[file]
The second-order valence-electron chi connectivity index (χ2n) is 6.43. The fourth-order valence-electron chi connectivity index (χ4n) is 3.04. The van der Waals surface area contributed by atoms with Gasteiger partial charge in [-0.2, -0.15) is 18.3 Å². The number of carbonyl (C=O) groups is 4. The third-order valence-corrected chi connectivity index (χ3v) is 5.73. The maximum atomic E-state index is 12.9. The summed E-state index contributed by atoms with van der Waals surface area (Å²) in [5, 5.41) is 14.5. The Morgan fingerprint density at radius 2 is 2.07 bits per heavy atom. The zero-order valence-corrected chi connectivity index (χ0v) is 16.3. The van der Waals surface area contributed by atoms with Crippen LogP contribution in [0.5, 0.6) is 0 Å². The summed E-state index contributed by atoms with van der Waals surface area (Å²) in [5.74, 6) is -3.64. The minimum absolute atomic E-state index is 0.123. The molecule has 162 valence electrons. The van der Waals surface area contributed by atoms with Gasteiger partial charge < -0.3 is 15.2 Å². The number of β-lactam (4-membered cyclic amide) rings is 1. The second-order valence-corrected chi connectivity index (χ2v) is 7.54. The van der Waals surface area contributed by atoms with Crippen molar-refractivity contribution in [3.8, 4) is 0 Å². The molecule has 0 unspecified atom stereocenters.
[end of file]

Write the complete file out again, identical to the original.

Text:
The second-order valence-electron chi connectivity index (χ2n) is 6.43. The fourth-order valence-electron chi connectivity index (χ4n) is 3.04. The van der Waals surface area contributed by atoms with Gasteiger partial charge in [-0.2, -0.15) is 18.3 Å². The number of carbonyl (C=O) groups is 4. The third-order valence-corrected chi connectivity index (χ3v) is 5.73. The maximum atomic E-state index is 12.9. The summed E-state index contributed by atoms with van der Waals surface area (Å²) in [5, 5.41) is 14.5. The Morgan fingerprint density at radius 2 is 2.07 bits per heavy atom. The zero-order valence-corrected chi connectivity index (χ0v) is 16.3. The van der Waals surface area contributed by atoms with Crippen LogP contribution in [0.5, 0.6) is 0 Å². The summed E-state index contributed by atoms with van der Waals surface area (Å²) in [5.74, 6) is -3.64. The minimum absolute atomic E-state index is 0.123. The molecule has 162 valence electrons. The van der Waals surface area contributed by atoms with Gasteiger partial charge < -0.3 is 15.2 Å². The number of β-lactam (4-membered cyclic amide) rings is 1. The second-order valence-corrected chi connectivity index (χ2v) is 7.54. The van der Waals surface area contributed by atoms with Crippen molar-refractivity contribution in [3.8, 4) is 0 Å². The molecule has 0 unspecified atom stereocenters.